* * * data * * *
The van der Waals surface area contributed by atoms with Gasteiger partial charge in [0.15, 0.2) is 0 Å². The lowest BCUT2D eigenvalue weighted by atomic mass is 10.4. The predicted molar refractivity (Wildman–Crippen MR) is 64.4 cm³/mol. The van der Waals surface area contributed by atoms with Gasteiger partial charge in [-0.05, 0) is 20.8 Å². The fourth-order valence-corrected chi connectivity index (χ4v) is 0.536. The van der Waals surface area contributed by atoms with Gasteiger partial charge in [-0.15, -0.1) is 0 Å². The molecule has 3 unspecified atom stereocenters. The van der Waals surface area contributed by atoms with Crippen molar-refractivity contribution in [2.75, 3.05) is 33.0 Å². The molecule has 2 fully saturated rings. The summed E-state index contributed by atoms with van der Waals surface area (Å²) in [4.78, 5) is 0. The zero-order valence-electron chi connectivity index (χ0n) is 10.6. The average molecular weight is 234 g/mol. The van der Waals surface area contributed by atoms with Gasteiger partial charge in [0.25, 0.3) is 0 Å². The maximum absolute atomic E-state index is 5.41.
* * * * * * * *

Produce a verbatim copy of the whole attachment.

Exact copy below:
The van der Waals surface area contributed by atoms with Gasteiger partial charge in [0.15, 0.2) is 0 Å². The lowest BCUT2D eigenvalue weighted by atomic mass is 10.4. The predicted molar refractivity (Wildman–Crippen MR) is 64.4 cm³/mol. The van der Waals surface area contributed by atoms with Gasteiger partial charge in [-0.05, 0) is 20.8 Å². The fourth-order valence-corrected chi connectivity index (χ4v) is 0.536. The van der Waals surface area contributed by atoms with Gasteiger partial charge in [-0.15, -0.1) is 0 Å². The molecule has 3 unspecified atom stereocenters. The van der Waals surface area contributed by atoms with Crippen molar-refractivity contribution in [2.75, 3.05) is 33.0 Å². The molecule has 2 fully saturated rings. The summed E-state index contributed by atoms with van der Waals surface area (Å²) in [4.78, 5) is 0. The zero-order valence-electron chi connectivity index (χ0n) is 10.6. The average molecular weight is 234 g/mol. The van der Waals surface area contributed by atoms with Gasteiger partial charge in [0.25, 0.3) is 0 Å². The maximum absolute atomic E-state index is 5.41.